ALS care at Mayo Clinic

  • Your Mayo Clinic care team. Mayo Clinic doctors trained in neuromuscular conditions (neurologists) work closely with doctors trained in physical medicine and rehabilitation (physiatrists), physical and occupational therapists, nutrition specialists (dietitians), nurses, social workers, and others to care for people with ALS. Many Mayo Clinic health care professionals are ready and willing to join your team.

    Mayo Clinic doctors diagnose and treat more than 800 people with ALS each year.

  • Advanced diagnosis and treatment. Mayo Clinic doctors have state-of-the-art equipment to run diagnostic tests such as electromyograms and nerve conduction studies to provide an accurate diagnosis and guide treatment.
  • Comprehensive care. The Mayo Clinic comprehensive ALS care team coordinates to ensure that all of your treatment needs, including rehabilitation, nutrition, and lung and breathing care, are met with satisfaction. Doctors offer treatment and continuing care that can address your medical needs and improve your quality of life.
  • Support. The integrated care team can help improve your quality of life and provide needed support for you and your family. Your care team can also help connect you with support groups in your area.
  • Nationally recognized expertise. Mayo Clinic campuses in Arizona, Florida and Minnesota are certified Centers of Excellence by the ALS Association.

Learn more about Mayo Clinic's neurology department's expertise and rankings.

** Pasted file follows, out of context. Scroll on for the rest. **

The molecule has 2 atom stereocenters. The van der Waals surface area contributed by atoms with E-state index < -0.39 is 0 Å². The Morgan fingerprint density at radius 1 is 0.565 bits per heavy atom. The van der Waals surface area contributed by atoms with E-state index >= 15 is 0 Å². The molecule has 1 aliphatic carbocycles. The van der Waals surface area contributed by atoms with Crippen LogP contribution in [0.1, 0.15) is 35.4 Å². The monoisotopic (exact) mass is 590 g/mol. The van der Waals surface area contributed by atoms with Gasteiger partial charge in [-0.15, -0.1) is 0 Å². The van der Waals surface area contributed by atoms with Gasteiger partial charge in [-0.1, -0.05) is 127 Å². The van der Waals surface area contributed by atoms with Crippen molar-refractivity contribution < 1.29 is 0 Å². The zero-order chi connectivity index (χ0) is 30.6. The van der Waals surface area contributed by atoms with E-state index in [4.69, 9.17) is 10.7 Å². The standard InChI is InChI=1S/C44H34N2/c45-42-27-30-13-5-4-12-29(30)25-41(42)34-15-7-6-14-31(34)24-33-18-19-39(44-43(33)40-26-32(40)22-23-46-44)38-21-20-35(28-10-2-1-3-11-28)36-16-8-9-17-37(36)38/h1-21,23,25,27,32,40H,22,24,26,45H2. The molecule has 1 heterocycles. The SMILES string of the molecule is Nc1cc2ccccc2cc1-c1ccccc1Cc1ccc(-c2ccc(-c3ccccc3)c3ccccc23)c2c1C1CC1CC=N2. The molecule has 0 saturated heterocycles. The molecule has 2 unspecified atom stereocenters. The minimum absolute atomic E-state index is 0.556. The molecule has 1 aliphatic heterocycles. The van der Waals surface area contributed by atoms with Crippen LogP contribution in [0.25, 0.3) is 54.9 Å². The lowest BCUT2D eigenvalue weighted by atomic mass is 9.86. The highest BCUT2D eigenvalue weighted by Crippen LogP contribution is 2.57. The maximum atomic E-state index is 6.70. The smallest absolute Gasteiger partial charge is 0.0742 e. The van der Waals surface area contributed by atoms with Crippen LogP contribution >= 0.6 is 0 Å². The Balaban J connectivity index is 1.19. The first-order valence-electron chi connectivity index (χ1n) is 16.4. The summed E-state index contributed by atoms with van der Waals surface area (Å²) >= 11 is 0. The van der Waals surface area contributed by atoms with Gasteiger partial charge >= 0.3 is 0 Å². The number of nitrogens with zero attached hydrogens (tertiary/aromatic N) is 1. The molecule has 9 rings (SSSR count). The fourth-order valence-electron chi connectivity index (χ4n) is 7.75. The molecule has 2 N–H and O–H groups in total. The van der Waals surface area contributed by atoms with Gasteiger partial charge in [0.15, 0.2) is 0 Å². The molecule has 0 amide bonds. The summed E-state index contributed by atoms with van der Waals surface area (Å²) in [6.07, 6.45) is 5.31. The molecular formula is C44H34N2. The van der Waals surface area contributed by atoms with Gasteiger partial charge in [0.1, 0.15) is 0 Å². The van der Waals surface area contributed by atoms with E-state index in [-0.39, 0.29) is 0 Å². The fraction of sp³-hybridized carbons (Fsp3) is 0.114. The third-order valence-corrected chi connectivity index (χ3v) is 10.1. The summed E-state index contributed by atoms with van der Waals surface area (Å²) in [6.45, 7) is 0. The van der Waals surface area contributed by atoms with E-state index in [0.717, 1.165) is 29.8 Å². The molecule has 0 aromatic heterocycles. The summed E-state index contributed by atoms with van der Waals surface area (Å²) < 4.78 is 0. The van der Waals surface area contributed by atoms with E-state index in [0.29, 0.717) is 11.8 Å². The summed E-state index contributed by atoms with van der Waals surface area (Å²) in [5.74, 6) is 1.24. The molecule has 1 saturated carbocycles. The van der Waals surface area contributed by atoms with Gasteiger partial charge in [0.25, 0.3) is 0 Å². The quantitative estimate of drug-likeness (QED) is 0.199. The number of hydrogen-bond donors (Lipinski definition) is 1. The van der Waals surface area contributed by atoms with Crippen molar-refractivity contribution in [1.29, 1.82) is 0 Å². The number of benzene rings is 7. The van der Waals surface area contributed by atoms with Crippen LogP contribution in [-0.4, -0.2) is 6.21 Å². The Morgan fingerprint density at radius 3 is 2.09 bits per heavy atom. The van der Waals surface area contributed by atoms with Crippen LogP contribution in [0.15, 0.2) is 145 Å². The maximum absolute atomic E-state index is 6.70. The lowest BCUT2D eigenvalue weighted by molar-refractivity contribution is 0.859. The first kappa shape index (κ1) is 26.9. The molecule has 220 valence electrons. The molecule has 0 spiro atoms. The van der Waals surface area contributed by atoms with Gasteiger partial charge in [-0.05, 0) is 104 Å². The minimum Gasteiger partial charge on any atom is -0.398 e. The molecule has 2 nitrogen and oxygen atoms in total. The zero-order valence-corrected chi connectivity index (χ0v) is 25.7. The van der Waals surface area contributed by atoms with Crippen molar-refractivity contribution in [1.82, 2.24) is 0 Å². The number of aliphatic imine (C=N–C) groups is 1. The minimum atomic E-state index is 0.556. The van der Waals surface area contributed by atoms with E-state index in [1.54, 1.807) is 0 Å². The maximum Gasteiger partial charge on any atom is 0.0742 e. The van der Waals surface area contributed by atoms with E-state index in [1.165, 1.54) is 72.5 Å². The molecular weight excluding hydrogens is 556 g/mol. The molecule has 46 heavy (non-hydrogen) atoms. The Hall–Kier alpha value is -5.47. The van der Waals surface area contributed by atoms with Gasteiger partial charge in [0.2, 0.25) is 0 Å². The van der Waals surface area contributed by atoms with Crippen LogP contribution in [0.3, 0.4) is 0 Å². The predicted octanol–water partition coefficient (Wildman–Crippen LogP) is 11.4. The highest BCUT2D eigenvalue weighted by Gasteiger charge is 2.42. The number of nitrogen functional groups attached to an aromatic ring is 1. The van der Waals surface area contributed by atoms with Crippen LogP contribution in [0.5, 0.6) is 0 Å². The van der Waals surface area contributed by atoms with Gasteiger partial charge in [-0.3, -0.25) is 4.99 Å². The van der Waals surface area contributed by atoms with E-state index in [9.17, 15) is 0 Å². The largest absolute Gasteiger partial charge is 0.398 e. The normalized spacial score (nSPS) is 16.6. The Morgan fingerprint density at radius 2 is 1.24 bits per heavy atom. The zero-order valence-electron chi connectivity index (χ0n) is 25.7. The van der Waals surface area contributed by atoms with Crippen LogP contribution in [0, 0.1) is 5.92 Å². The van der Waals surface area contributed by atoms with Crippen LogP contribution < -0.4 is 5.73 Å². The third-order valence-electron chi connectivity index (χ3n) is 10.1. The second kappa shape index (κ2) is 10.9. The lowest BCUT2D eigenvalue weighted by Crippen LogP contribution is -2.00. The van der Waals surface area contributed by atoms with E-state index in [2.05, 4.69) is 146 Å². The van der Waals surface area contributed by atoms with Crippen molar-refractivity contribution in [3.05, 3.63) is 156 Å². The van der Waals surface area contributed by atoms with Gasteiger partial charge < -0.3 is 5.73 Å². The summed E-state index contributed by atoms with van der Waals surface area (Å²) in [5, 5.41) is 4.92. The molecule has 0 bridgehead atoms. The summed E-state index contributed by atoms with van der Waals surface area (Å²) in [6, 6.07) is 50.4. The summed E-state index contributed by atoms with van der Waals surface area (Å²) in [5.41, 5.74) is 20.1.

Mayo Clinic in Rochester, Minn., ranks No. 1 for neurology and neurosurgery in the U.S. News & World Report Best Hospitals rankings. Mayo Clinic in Phoenix/Scottsdale, Ariz., and Mayo Clinic in Jacksonville, Fla., are ranked among the Best Hospitals for neurology and neurosurgery by U.S. News & World Report.

Sept. 22, 2016
References
  1. Amyotrophic lateral sclerosis (ALS) fact sheet. National Institute of Neurological Disorders and Stroke. http://www.ninds.nih.gov/disorders/amyotrophiclateralsclerosis/ALS.htm. Accessed July 12, 2016.
  2. Elman LB. Clinical features of amyotrophic lateral sclerosis and other forms of motor neuron disease. http://www.uptodate.com/home. Accessed July 12, 2016.
  3. Maragakis NJ. Epidemiology and pathogenesis of amyotrophic lateral sclerosis. http://www.uptodate.com/home. Accessed July 12, 2016.
  4. McCluskey L. Familial amyotrophic lateral sclerosis. http://www.uptodate.com/home. Accessed July 12, 2016.
  5. Ingre C, et al. Risk factors for amyotrophic lateral sclerosis. Clinical Epidemiology. 2015;7:181.
  6. Crum BA (expert opinion). Mayo Clinic, Rochester, Minn. July 25, 2016.
  7. Galvez-Jimenez N. Symptom-based management of amyotrophic lateral sclerosis. http://www.uptodate.com/home. Accessed July 12, 2016.
  8. Elman LB, et al. Diagnosis of amyotrophic lateral sclerosis and other forms of motor neuron disease. http://www.uptodate.com/home. Accessed July 12, 2016.
  9. Miller RG, et al. Practice parameter update: The care of the patient with amyotrophic lateral sclerosis: Multidisciplinary care, symptom management, and cognitive/behavioral impairment (an evidence-based review): Report of the Quality Standards Subcommittee of the American Academy of Neurology. Neurology. 2009;73:1227.
  10. Neurological diagnostic tests and procedures. National Institute of Neurological Disorders and Stroke. http://www.ninds.nih.gov/disorders/misc/diagnostic_tests.htm. Accessed July 12, 2016.
  11. Choudry RB, et al. Disease modifying treatment of amyotrophic lateral sclerosis. http://www.uptodate.com/home. Accessed July 12, 2016.
  12. ALS Association chapter support groups. The ALS Association. , http://www.alsa.org/community/support-groups/. Accessed July 12, 2016.
  13. Services in your community. The ALS Association. http://www.alsa.org/community/certified-centers/. Accessed July 12, 2016.
  14. Riggin ER. Allscripts EPSi. Mayo Clinic, Rochester, Minn. May 10, 2016.